Proposed Fla. law would put breathalyzers in some DUI offenders' cars

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ORANGE COUNTY, Fla. —

An Orlando woman just got her fourth arrest for drunk driving after police said they found her so drunk she couldn't even keep her eyes open. They said she passed out in the driver's seat.

A bill currently up for discussion in the Florida Senate could keep repeat offenders from ever being able to put their cars into drive if they're drunk.

Orlando police charged Odette Alvarado, 41, with her fourth DUI.

Police said an observant bartender at Clicks called police after seeing Alvarado, who they said could barely stand, fall asleep with the car doors open in the parking lot.

Alvarado has had numerous traffic citations related to alcohol, from driving under the influence to driving while her license was revoked.

"I didn't realize there weren't more severe restrictions on them at that point in time. I thought they would probably take their license away for good," said Orlando driver Karley Crenshaw.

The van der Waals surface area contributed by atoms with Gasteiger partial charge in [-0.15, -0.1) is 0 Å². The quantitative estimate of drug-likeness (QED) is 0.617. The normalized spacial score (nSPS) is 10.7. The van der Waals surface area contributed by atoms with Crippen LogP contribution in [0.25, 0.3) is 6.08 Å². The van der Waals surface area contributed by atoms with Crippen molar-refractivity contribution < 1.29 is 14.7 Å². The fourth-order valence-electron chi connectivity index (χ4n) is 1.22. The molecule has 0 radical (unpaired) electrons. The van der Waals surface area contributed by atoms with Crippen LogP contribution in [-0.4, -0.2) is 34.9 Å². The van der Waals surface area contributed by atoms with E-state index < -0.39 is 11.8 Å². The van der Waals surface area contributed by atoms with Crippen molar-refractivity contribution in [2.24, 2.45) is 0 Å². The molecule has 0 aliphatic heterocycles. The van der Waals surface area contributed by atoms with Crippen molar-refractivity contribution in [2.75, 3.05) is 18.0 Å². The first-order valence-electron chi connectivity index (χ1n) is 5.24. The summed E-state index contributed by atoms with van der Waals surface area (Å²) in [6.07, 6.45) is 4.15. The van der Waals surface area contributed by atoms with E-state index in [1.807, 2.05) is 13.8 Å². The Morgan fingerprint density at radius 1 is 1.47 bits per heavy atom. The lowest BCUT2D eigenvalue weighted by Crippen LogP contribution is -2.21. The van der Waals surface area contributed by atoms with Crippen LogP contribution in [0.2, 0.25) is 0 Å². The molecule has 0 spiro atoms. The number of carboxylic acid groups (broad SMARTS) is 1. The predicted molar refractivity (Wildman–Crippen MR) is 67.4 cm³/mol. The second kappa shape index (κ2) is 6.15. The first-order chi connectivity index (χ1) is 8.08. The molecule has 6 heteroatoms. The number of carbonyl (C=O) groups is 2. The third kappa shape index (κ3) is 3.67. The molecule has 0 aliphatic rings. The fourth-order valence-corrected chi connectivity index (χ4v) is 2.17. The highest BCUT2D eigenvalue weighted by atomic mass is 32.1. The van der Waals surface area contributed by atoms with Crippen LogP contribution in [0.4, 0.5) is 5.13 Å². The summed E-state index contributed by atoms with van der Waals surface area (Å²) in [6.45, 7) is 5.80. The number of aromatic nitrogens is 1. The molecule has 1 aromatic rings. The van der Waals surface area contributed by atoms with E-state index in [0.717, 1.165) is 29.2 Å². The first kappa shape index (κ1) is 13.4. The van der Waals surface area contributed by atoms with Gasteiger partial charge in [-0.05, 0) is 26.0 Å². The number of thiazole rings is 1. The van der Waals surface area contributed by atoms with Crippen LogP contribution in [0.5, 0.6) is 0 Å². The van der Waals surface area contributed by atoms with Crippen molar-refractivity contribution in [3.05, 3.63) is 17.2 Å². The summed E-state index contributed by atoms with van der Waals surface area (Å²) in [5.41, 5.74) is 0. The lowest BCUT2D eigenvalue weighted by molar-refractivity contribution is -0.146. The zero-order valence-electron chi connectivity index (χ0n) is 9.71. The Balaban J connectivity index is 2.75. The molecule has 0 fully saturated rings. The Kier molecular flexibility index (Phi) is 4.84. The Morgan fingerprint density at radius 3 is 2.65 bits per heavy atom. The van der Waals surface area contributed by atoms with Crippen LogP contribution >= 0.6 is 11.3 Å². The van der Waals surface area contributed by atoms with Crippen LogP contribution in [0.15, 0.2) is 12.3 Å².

Even without a license, without physically being there, police can't stop Alvarado, or other DUI offenders from putting the key in the ignition.

A new bill in the Senate could stop repeat offenders in their tracks.

Senate Bill 796, introduced by Port Orange Sen. Dorothy Hukill, would allow judges to order breathalyzers be put in the car of someone who gets a DUI.

The driver would have to breath into the device to start the car.

Some think the bill oversteps government's boundaries.

"The infringement would be on people's right to privacy in their own vehicle," said Orlando driver Bill Gleeson.

Other Orlando drivers like the idea, but think it should only be used for repeat offenders, like Alvarado.

"You kind of lose some of your freedom after that because someone's life could be in jeopardy at that point," said Matt Botu of Orlando.